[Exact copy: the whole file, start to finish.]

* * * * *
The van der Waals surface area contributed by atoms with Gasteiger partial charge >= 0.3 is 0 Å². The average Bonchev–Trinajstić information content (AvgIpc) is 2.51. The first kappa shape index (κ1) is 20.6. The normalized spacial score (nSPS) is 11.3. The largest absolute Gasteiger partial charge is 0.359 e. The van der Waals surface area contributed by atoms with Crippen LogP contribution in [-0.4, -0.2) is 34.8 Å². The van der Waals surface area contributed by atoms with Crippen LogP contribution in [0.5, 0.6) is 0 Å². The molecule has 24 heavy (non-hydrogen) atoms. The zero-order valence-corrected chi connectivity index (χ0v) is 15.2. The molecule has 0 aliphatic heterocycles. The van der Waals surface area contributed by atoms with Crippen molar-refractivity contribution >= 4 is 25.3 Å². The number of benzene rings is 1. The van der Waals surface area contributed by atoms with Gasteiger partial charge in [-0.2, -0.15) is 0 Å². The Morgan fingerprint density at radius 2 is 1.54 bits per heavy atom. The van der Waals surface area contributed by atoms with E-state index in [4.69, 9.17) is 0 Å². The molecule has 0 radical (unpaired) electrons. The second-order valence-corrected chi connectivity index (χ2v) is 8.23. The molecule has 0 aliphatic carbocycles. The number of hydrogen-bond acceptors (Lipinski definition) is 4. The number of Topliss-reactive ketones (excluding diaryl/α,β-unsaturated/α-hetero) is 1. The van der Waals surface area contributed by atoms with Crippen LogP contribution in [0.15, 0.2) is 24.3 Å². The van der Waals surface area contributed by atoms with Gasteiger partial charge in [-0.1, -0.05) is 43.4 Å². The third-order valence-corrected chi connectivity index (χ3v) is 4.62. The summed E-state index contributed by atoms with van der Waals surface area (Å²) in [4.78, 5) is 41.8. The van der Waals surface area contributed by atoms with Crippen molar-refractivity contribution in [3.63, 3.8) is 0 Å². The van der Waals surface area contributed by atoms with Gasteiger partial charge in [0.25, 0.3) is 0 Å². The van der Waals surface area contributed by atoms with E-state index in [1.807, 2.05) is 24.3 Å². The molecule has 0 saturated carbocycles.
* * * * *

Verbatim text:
The van der Waals surface area contributed by atoms with Gasteiger partial charge >= 0.3 is 0 Å². The average Bonchev–Trinajstić information content (AvgIpc) is 2.51. The first kappa shape index (κ1) is 20.6. The normalized spacial score (nSPS) is 11.3. The largest absolute Gasteiger partial charge is 0.359 e. The van der Waals surface area contributed by atoms with Crippen LogP contribution in [-0.4, -0.2) is 34.8 Å². The van der Waals surface area contributed by atoms with Crippen LogP contribution in [0.5, 0.6) is 0 Å². The molecule has 24 heavy (non-hydrogen) atoms. The zero-order valence-corrected chi connectivity index (χ0v) is 15.2. The molecule has 0 aliphatic heterocycles. The van der Waals surface area contributed by atoms with Crippen molar-refractivity contribution >= 4 is 25.3 Å². The number of benzene rings is 1. The van der Waals surface area contributed by atoms with Gasteiger partial charge in [-0.2, -0.15) is 0 Å². The Morgan fingerprint density at radius 2 is 1.54 bits per heavy atom. The van der Waals surface area contributed by atoms with E-state index in [4.69, 9.17) is 0 Å². The molecule has 0 radical (unpaired) electrons. The second-order valence-corrected chi connectivity index (χ2v) is 8.23. The molecule has 0 aliphatic carbocycles. The number of hydrogen-bond acceptors (Lipinski definition) is 4. The number of Topliss-reactive ketones (excluding diaryl/α,β-unsaturated/α-hetero) is 1. The van der Waals surface area contributed by atoms with Crippen LogP contribution in [0.15, 0.2) is 24.3 Å². The van der Waals surface area contributed by atoms with Gasteiger partial charge in [-0.1, -0.05) is 43.4 Å². The third-order valence-corrected chi connectivity index (χ3v) is 4.62. The summed E-state index contributed by atoms with van der Waals surface area (Å²) in [4.78, 5) is 41.8. The van der Waals surface area contributed by atoms with Crippen molar-refractivity contribution in [3.63, 3.8) is 0 Å². The van der Waals surface area contributed by atoms with Gasteiger partial charge in [0.25, 0.3) is 0 Å². The van der Waals surface area contributed by atoms with E-state index in [1.807, 2.05) is 24.3 Å². The molecule has 0 saturated carbocycles.